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Updated Oct 22 2002

Setting up SCO OpenServer R5 to print to Canon Networked Printers

This information comes from the SCO documentation server and me playing around.
This was tested with an Intel P133, SCO OpenServer Release 5.0.5 and the iR400.

Remote printing with SCO 5 is done using RLP (Remote Line Printer).  This is not installed by default.  RLP works with TCP/IP so make sure you are running TCP/IP before installing RLP.( I personally have never seen a UNIX box running without TCP/IP but I don't get out much ;-)

NOTE : Before you begin make sure you have an entry in the /etc/hosts file or DNS pointing to the printer.

To Install  RLP login in as root and at the command prompt type: mkdev rlp <enter>
The remote printing configuration utility should start.  To install type : i <enter>
If it is already installed you will be informed here and you will go back to the prompt.  If this is the case skip ahead to the rlpconf command down the page.
If it is not yet installed some new directories will be created, some old commands will be backed up, and remote commands installed.
Then : Do you which to change the printer description file /etc/printcap (y/n) : type : y <enter>

rlpconf


This runs rlpconf which will setup your printer.  For those of you who are just joining us now (rlp was already installed) at the command prompt type : rlpconf
This utility does not do exactly what we want it to do but it does take care of a lot of things that would take us a while to do manually.  We will still have to edit the /etc/printcap manually afterwards but a lot less work.
At the first prompt enter the name you want your system to call the printer.  press <enter>
at the next prompt tell the system it is a remote printer : r <enter>
At this prompt enter the host name of the printer as it appears in your /etc/hosts entry then hit <enter>
verify this information is correct, type y <enter>
At this prompt enter no we do not support Extended RLP type : n <enter>
Would you like this printer to be the system default ? your choice <enter>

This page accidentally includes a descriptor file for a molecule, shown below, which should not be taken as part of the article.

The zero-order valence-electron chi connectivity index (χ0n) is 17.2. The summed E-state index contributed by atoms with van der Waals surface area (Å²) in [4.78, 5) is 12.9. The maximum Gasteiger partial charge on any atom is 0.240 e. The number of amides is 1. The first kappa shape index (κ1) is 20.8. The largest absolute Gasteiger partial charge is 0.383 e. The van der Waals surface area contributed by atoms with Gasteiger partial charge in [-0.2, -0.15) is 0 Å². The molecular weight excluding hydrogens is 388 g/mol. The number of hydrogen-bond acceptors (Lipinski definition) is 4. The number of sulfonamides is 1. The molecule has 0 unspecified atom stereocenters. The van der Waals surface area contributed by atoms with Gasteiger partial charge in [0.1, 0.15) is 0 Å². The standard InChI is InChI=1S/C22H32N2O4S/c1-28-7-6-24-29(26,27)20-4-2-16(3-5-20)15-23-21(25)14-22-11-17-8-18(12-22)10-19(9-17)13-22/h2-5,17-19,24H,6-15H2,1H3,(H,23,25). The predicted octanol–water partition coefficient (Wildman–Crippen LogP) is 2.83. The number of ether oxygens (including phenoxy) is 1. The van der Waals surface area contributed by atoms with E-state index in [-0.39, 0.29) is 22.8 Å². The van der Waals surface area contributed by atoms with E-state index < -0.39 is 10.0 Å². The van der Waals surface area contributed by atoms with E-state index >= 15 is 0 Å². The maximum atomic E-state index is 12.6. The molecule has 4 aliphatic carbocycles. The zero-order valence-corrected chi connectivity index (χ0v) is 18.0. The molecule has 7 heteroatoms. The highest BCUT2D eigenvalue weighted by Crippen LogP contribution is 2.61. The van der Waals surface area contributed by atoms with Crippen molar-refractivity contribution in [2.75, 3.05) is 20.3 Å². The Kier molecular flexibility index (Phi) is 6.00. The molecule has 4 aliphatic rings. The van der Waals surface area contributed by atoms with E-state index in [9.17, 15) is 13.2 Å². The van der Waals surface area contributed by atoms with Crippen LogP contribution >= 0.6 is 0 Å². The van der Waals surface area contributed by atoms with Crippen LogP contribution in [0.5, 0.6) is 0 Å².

Don't worry about any of the warnings, they don't effect us. : <enter>
The program finishes setting up your printer and goes back to the beginning of the setup to install a new printer, type : q <enter>

For those of you who just joined us for the rlpconf command you should be at a prompt and can skip ahead to editing the /etc/printcap file.  For those of us who are doing a new install will we be asked if we want to start remote daemon now.  type : y <enter>
and now we are back at the prompt too.

/etc/printcap

Using your favorite text editor we are going to edit the /etc/printcap file.  ( vi rocks )
Your /etc/printcap entry should look like this:

new_printer_name:\
                            :lp=:rm=host_name:rp=new_printer_name:sd=/usr/spool/lpd/new_printer_name:

change it to look like the following ( just rp= ) :

new_printer_name:\
                            :lp=:rm=host_name:rp=remote_queue_name:sd=/usr/spool/lpd/new_printer_name:

example

canon:\
        :lp=:rm=ir400:rp=canon:sd=/usr/spool/lpd/canon:

changed to :

canon:\
        :lp=:rm=ir400:rp=print_300-405:sd=/usr/spool/lpd/canon:

Save your changes and you're done.

For more information on the /etc/printcap file and what it can do seebsd.html
For print queue names look here.

Make sure lpd is running try
ps -e |grep lpd

Now How to print.


Restrictions when printing using rlp are:
1. printer classes are not supported
2. not all lp options are supported

Now that you have RLP up and running the commands that it uses are lp, lpmove, cancel, lpstat.

To print a text document :
lp -d printer_name myfile.txt

To print a postscript document :
lp -d printer_name myfile.ps
 
Supported options

When you are not using any options for these commands they work the same as the non-RLP commands would.

lp


lp -d printer_name     :print to the specified printer
lp -T file_type            :input file format (i.e. PS)
lp -o nobanner            :suppress banner page : update 11/23/2000 : banner page

There are many more options available for lp but these are the one's most requested.  To find more check the SCOHelp, Networking Documentation Set,  Networking Guide, Chapter 16, SCO clients.

lpmove


lpmove request-id dest        : moves  print job request-id to a new printer
lpmove dest1 dest2              : moves all the printjobs from dest1 to dest2

for more on lpmove try man lpmove

cancel


cancel request-id           : cancels print request
cancel printer                : cancels current printjob

lpstat


lpstat -r                            : Check to see if scheduler is running
lpstat -d                           : show default printer
lpstat -p printer_name     : Basic status of printer
lpstat -t                            : status of print services

There are many more options available for lpstat but these are the one's most requested.  To find more check the SCOHelp, Networking Documentation Set,  Networking Guide, Chapter 16, SCO clients.

removing a printer


Use a text editor (vi rocks) to edit the /etc/printcap file.  Delete any line(s) pretaining to the printer you want to delete.  save and exit.
(in the next two lines I have bolded the stuff to delete)
next remove the spool directory /usr/spool/lpd/printer_name
next remove the configuration file and directory /usr/spool/lp/admins/lp/printers/printer_name/configuration
If it was the default printer you will have to edit the /usr/spool/lp/default to point to a new printer.

There is a lot more information regarding printing but this should be enough to get you connected.  Have way too much fun


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